Sinema says lack of infrastructure vote ‘inexcusable’ and erodes trust within Democratic party
J. Scott Applewhite/AP

Sinema says lack of infrastructure vote ‘inexcusable’ and erodes trust within Democratic party

Democratic Sen. Kyrsten Sinema strongly rebuked the House of Representatives’ lack of a vote on the bipartisan infrastructure bill in a statement Saturday, calling the delay “inexcusable and deeply disappointing for communities across our country.”

Sinema’s statement came after a dramatic week in the House when Speaker Nancy Pelosi delayed the vote on the infrastructure bill because progressives threatened to withhold support until details are ironed out for the separate, massive social benefits and climate spending bill. President Joe Biden vowed Friday that Democrats will deliver on their agenda as congressional leaders attempt to resolve intra-party divisions that have put passage of the two bills in jeopardy.

One of the problems, progressives say, is that Sinema, of Arizona, along with her colleague Sen. Joe Manchin, a West Virginia Democrat, want a lower price tag for the bill — not the $3.5 trillion that was originally decided by Democratic leaders — but won’t share details on where they stand on these negotiations. Manchin made clear Thursday that $1.5 trillion was the price tag he was willing to settle on for his party’s plan to expand the social safety net.

In her Saturday statement, Sinema slammed the progressive Democrats in the House that are withholding their vote for the bipartisan infrastructure bill.

“I have never, and would never, agree to any bargain that would hold one piece of legislation hostage to another,” she said. “Good-faith negotiations, however, require trust. Over the course of this year, Democratic leaders have made conflicting promises that could not all be kept — and have, at times, pretended that differences of opinion within our party did not exist, even when those disagreements were repeatedly made clear directly and publicly.

She added: “Canceling the infrastructure vote further erodes that trust. More importantly, it betrays the trust the American people have placed in their elected leaders and denies our country crucial investments to expand economic opportunities.”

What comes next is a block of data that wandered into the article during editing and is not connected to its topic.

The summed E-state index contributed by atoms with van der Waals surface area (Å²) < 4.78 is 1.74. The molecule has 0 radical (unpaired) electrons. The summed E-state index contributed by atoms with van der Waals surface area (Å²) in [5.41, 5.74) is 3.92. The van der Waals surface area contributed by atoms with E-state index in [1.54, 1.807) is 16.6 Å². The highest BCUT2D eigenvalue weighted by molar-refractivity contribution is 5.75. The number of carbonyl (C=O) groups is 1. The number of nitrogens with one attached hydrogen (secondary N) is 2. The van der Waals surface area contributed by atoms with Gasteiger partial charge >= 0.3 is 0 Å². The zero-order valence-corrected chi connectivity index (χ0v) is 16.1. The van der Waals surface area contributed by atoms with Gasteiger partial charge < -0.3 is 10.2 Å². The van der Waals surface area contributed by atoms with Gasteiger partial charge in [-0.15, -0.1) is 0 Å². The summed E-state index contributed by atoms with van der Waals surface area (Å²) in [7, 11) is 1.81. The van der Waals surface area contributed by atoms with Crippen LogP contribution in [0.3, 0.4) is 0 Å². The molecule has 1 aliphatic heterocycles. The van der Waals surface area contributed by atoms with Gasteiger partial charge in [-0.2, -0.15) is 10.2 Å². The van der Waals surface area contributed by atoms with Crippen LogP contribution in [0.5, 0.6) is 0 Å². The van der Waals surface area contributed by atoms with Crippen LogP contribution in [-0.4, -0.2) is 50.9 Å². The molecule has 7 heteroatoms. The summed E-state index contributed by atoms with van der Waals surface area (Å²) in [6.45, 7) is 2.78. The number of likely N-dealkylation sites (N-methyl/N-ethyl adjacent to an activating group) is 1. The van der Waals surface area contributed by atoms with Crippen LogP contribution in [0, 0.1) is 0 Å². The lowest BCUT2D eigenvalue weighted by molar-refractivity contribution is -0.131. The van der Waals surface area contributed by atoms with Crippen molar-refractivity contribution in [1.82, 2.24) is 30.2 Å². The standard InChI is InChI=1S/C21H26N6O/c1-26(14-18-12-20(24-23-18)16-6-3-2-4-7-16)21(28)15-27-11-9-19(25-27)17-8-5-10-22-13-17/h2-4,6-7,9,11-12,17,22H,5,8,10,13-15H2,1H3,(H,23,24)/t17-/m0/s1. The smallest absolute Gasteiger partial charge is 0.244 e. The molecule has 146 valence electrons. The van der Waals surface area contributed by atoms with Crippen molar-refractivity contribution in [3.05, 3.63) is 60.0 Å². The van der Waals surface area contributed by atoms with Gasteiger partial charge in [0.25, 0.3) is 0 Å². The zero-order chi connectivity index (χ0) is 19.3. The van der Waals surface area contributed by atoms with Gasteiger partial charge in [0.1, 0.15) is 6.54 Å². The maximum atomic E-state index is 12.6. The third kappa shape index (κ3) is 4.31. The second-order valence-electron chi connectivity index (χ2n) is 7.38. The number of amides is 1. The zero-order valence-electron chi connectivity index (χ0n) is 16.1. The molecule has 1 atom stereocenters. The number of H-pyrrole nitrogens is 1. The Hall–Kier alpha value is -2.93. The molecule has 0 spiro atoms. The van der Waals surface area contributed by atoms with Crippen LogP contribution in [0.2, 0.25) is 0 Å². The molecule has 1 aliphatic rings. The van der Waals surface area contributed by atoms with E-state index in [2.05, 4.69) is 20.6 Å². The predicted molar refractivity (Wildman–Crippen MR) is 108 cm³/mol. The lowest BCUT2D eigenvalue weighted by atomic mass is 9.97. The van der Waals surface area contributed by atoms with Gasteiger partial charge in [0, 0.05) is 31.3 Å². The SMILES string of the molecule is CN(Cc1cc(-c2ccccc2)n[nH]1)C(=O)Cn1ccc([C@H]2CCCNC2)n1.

CNN previously reported Sinema left Washington on Friday and is in Phoenix, Arizona, for a medical appointment, according to a statement from her office. Her office said she is continuing negotiations on the economic bill remotely.

Progressive leaders, including House Progressive Caucus Chair Pramila Jayapal of Washington, have repeatedly invoked Biden’s desires in explaining their position on passing his agenda and making the case for a vote against a bill that he supports and wants to see passed.

“We must deliver for American families. Our Progressive Caucus members will put our votes on the line to send the entirety of the Build Back Better agenda to President Biden’s desk. As he said when he laid out this plan: “We can do this. We have to do this. We will do this,'” wrote Jayapal, California Rep. Katie Porter, the CPC deputy chair, and Omar, its whip, in a CNN op-ed published Monday morning.

In a Dear Colleague letter released Saturday morning, Pelosi reinforced the decision by Democratic leaders this week to delay the vote for the bipartisan infrastructure bill to work on the economic bill progressives want.

“Yesterday, we extended the Thursday, September 30th legislative day to Friday, pushing to passage of the Bipartisan Infrastructure Framework and to advance Build Back Better. But more time was needed to reach our goal of passing both bills, which we will,” she wrote.

Pelosi wrote in the letter Congress needs to pass the bipartisan infrastructure bill by October 31 before the extension for funding for surface transportation runs out.

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